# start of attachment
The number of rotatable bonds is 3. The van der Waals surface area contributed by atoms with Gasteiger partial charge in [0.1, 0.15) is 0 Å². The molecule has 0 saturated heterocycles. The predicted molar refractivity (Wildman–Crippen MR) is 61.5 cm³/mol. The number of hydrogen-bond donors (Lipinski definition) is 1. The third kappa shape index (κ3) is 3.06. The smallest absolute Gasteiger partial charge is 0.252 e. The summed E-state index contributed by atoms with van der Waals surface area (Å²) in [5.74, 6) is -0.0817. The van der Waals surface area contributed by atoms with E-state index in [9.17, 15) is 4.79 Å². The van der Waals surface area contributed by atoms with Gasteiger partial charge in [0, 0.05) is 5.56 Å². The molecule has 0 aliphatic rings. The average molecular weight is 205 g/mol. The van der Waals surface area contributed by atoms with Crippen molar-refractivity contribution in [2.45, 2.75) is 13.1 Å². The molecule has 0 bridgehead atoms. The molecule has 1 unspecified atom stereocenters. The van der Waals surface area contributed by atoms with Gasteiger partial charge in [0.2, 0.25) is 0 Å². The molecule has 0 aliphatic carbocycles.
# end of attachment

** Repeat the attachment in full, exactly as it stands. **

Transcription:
The number of rotatable bonds is 3. The van der Waals surface area contributed by atoms with Gasteiger partial charge in [0.1, 0.15) is 0 Å². The molecule has 0 saturated heterocycles. The predicted molar refractivity (Wildman–Crippen MR) is 61.5 cm³/mol. The number of hydrogen-bond donors (Lipinski definition) is 1. The third kappa shape index (κ3) is 3.06. The smallest absolute Gasteiger partial charge is 0.252 e. The summed E-state index contributed by atoms with van der Waals surface area (Å²) in [5.74, 6) is -0.0817. The van der Waals surface area contributed by atoms with E-state index in [9.17, 15) is 4.79 Å². The van der Waals surface area contributed by atoms with Gasteiger partial charge in [0, 0.05) is 5.56 Å². The molecule has 0 aliphatic rings. The average molecular weight is 205 g/mol. The van der Waals surface area contributed by atoms with Crippen molar-refractivity contribution in [2.45, 2.75) is 13.1 Å². The molecule has 0 bridgehead atoms. The molecule has 1 unspecified atom stereocenters. The van der Waals surface area contributed by atoms with Gasteiger partial charge in [0.2, 0.25) is 0 Å². The molecule has 0 aliphatic carbocycles.